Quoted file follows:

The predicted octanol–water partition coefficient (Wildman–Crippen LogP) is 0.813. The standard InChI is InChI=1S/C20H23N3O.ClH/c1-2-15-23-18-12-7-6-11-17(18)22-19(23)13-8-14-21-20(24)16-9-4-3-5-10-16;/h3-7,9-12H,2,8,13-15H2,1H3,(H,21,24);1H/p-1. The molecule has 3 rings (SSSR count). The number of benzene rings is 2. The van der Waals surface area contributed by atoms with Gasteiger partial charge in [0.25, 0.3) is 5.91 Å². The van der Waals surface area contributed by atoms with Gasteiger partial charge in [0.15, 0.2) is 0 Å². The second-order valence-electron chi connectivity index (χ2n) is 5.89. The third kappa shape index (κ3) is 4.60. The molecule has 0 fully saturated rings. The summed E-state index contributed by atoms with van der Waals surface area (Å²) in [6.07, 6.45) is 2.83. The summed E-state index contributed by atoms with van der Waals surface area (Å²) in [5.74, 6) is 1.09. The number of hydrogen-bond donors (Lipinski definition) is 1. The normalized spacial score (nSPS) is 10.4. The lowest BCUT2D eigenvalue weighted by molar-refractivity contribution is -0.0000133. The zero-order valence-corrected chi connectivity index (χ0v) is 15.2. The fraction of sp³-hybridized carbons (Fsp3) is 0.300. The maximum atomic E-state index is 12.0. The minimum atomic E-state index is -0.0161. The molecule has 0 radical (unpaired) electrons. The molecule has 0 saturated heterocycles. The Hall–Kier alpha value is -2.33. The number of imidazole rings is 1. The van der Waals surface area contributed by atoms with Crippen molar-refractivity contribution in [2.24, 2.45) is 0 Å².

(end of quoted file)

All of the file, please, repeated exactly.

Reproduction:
The predicted octanol–water partition coefficient (Wildman–Crippen LogP) is 0.813. The standard InChI is InChI=1S/C20H23N3O.ClH/c1-2-15-23-18-12-7-6-11-17(18)22-19(23)13-8-14-21-20(24)16-9-4-3-5-10-16;/h3-7,9-12H,2,8,13-15H2,1H3,(H,21,24);1H/p-1. The molecule has 3 rings (SSSR count). The number of benzene rings is 2. The van der Waals surface area contributed by atoms with Gasteiger partial charge in [0.25, 0.3) is 5.91 Å². The van der Waals surface area contributed by atoms with Gasteiger partial charge in [0.15, 0.2) is 0 Å². The second-order valence-electron chi connectivity index (χ2n) is 5.89. The third kappa shape index (κ3) is 4.60. The molecule has 0 fully saturated rings. The summed E-state index contributed by atoms with van der Waals surface area (Å²) in [6.07, 6.45) is 2.83. The summed E-state index contributed by atoms with van der Waals surface area (Å²) in [5.74, 6) is 1.09. The number of hydrogen-bond donors (Lipinski definition) is 1. The normalized spacial score (nSPS) is 10.4. The lowest BCUT2D eigenvalue weighted by molar-refractivity contribution is -0.0000133. The zero-order valence-corrected chi connectivity index (χ0v) is 15.2. The fraction of sp³-hybridized carbons (Fsp3) is 0.300. The maximum atomic E-state index is 12.0. The minimum atomic E-state index is -0.0161. The molecule has 0 radical (unpaired) electrons. The molecule has 0 saturated heterocycles. The Hall–Kier alpha value is -2.33. The number of imidazole rings is 1. The van der Waals surface area contributed by atoms with Crippen molar-refractivity contribution in [2.24, 2.45) is 0 Å².